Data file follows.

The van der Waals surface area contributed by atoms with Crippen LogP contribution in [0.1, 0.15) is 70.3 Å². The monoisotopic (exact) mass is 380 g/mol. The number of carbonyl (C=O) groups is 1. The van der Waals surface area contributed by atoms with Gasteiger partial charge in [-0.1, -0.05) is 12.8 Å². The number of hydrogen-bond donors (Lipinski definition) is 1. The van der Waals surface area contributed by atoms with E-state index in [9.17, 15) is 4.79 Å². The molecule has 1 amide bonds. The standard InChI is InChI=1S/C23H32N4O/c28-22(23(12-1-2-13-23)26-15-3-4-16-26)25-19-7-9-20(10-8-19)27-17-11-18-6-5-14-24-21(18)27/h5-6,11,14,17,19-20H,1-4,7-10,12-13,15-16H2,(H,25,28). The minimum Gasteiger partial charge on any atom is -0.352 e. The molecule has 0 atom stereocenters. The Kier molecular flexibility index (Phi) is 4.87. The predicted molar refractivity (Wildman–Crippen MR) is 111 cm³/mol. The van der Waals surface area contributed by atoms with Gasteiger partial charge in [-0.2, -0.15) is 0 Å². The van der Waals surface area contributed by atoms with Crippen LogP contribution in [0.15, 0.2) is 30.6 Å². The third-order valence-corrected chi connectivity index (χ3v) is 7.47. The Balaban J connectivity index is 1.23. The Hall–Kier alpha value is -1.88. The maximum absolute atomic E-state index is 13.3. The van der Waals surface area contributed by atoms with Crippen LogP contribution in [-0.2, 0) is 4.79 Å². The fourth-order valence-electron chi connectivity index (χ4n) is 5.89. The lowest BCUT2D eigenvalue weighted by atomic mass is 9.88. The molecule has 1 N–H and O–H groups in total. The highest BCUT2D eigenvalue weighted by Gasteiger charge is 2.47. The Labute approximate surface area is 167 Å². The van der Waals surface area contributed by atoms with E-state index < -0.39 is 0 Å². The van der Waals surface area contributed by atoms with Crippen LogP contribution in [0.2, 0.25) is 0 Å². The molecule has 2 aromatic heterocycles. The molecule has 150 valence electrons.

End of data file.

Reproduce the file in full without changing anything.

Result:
The van der Waals surface area contributed by atoms with Crippen LogP contribution in [0.1, 0.15) is 70.3 Å². The monoisotopic (exact) mass is 380 g/mol. The number of carbonyl (C=O) groups is 1. The van der Waals surface area contributed by atoms with Gasteiger partial charge in [-0.1, -0.05) is 12.8 Å². The number of hydrogen-bond donors (Lipinski definition) is 1. The van der Waals surface area contributed by atoms with E-state index in [9.17, 15) is 4.79 Å². The molecule has 1 amide bonds. The standard InChI is InChI=1S/C23H32N4O/c28-22(23(12-1-2-13-23)26-15-3-4-16-26)25-19-7-9-20(10-8-19)27-17-11-18-6-5-14-24-21(18)27/h5-6,11,14,17,19-20H,1-4,7-10,12-13,15-16H2,(H,25,28). The minimum Gasteiger partial charge on any atom is -0.352 e. The molecule has 0 atom stereocenters. The Kier molecular flexibility index (Phi) is 4.87. The predicted molar refractivity (Wildman–Crippen MR) is 111 cm³/mol. The van der Waals surface area contributed by atoms with Gasteiger partial charge in [-0.2, -0.15) is 0 Å². The van der Waals surface area contributed by atoms with Crippen LogP contribution in [0.15, 0.2) is 30.6 Å². The third-order valence-corrected chi connectivity index (χ3v) is 7.47. The Balaban J connectivity index is 1.23. The Hall–Kier alpha value is -1.88. The maximum absolute atomic E-state index is 13.3. The van der Waals surface area contributed by atoms with Crippen LogP contribution in [-0.2, 0) is 4.79 Å². The fourth-order valence-electron chi connectivity index (χ4n) is 5.89. The lowest BCUT2D eigenvalue weighted by atomic mass is 9.88. The molecule has 1 N–H and O–H groups in total. The highest BCUT2D eigenvalue weighted by Gasteiger charge is 2.47. The Labute approximate surface area is 167 Å². The van der Waals surface area contributed by atoms with E-state index < -0.39 is 0 Å². The van der Waals surface area contributed by atoms with Crippen LogP contribution in [0.2, 0.25) is 0 Å². The molecule has 2 aromatic heterocycles. The molecule has 150 valence electrons.